to get more fish fatter faster.
Parasites commonly found on factory farmed fish are also infecting
wild populations - wild fish would never come into contact with more
than a few lice during their lifetime. Increasing numbers of fish
farms has led to increasing numbers of lice in waters which effectively
eat fish alive.
Besides antibiotics, growth promoting drugs and disinfectants,
other chemicals used in fish farming include the pigment Canthaxanthin,
used to turn the fish's flesh from its natural grey to pink. Canthaxanthin
is banned as an additive in food but fed to fish which are bred to
be eaten. It is banned in the USA because it is believed to be carcinogenic.
According to the executive director of the Marine Aquatic Association,
farmed salmon are pale because they are denied their natural carotenoid-rich
As well as altering the natural balance of coastal waters, fish farms attract
fish-eating wildlife. So the fish farmers often try to protect their stocks
by killing the wildlife, including seals, otters, guillemots, herons, dolphins,
porpoises and basking sharks.
On March 4, 1998, a federal law in the US took effect that allows
fish farmers in 13 states to kill unlimited numbers of cormorants
to protect their profits. The US Fish & Wildlife Service estimates
that 92,000 of these birds will be killed by fish farmers each year—about
5 to 10 per cent of the North American population.
Seabird numbers plummet as a result of overfishing, while the catch
is fed to carnivorous fish and herbivorous livestock as high protein
Northern Hemisphere fish farms are commonly found in the same coastal areas
as those polluted by industry, human sewage and agriculture. It is inevitable
that fish will take in some of the toxins and concentrate them.
Fish farms also cause their own pollution. One ton of farmed trout
produces pollution equal to the untreated sewage of 200-300 people.
It has been estimated that the amount of pollution in Scotland due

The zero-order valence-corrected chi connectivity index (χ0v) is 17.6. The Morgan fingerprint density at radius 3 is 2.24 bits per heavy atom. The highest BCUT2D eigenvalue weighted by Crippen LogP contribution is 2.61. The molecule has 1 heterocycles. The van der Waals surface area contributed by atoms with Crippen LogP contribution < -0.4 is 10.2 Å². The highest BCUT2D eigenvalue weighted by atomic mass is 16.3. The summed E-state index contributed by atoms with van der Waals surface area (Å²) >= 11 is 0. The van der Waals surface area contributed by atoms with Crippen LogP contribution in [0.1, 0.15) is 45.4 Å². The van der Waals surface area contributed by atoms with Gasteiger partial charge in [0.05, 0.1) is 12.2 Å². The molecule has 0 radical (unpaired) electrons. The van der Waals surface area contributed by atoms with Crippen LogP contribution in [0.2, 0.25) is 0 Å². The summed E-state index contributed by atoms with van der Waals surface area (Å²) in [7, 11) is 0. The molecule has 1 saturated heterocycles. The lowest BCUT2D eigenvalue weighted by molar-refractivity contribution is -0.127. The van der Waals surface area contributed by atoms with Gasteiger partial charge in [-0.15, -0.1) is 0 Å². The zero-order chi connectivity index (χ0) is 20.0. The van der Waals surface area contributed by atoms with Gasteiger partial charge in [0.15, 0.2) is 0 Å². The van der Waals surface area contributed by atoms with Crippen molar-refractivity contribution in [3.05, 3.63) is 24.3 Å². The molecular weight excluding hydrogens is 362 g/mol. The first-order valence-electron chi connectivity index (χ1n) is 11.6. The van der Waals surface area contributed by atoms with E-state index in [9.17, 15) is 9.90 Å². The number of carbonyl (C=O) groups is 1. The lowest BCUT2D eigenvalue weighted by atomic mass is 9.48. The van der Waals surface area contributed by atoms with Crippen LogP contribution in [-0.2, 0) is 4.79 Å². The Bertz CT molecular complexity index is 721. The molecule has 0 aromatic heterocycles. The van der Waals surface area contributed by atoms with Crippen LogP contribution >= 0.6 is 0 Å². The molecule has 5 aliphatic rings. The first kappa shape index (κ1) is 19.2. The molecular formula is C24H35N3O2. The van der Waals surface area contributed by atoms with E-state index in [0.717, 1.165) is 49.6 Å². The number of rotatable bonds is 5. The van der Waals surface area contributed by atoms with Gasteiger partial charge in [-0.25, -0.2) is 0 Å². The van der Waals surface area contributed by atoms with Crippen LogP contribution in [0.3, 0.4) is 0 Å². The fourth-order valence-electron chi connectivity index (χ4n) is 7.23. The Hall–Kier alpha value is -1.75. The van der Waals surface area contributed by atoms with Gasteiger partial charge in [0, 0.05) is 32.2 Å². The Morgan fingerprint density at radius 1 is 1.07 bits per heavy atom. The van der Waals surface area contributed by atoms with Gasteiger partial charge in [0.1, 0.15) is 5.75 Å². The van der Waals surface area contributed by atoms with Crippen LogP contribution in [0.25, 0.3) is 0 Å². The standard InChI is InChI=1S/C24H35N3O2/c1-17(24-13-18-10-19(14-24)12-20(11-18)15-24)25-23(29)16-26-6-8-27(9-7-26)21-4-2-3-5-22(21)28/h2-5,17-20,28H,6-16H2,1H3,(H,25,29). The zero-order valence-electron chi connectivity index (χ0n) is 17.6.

to ammonia output from fish farming is comparable to sewage produced
by 9.4 million people. Faeces and food pellets are concentrated around
the netted underwater cage, but the bulk accumulates beneath the
cages. This toxic build-up causes de-oxygenation and can adversely
affect local wildlife communities. Eutrophication can occur as the
water is enriched with nitrates, phosphates and nitrogenous waste
Unfortunately, fish farming is now a global phenomenon for expensive
creatures such as prawns and yellow tails. The coastal areas chosen
for the farms are usually mangrove swamps, seen as useless areas
ripe for exploitation. In fact they provide the most productive and
important habitat in the oceans. Ninety per cent of marine fish rely
upon the amazing diversity provided by the mangroves, particularly
for spawning. Over 2,000 species of fish, crustaceans and plants
Mangroves act as buffers, they prevent flooding, stop erosion and
are the nursery of ocean life - and they are being ripped up faster
than anyone can count. Indonesia, the Philippines, Malaysia, Thailand,
Ecuador, Panama - clearance is rampant everywhere. The subtropical
regions of the world have lost 70 per cent of all mangrove swamps
since 1960, largely to fish farming. The construction of fish farms
has led to the decline in wild populations of fish and shell fish
in particular. Mangroves are destroyed as more farms are built, however
farms rely upon wild larvae to stock them, but numbers are dwindling
because they are destroying the very habitat from which they originate.
After a few years the farms have to be moved, cutting down yet more
mangroves. Desolation is left behind.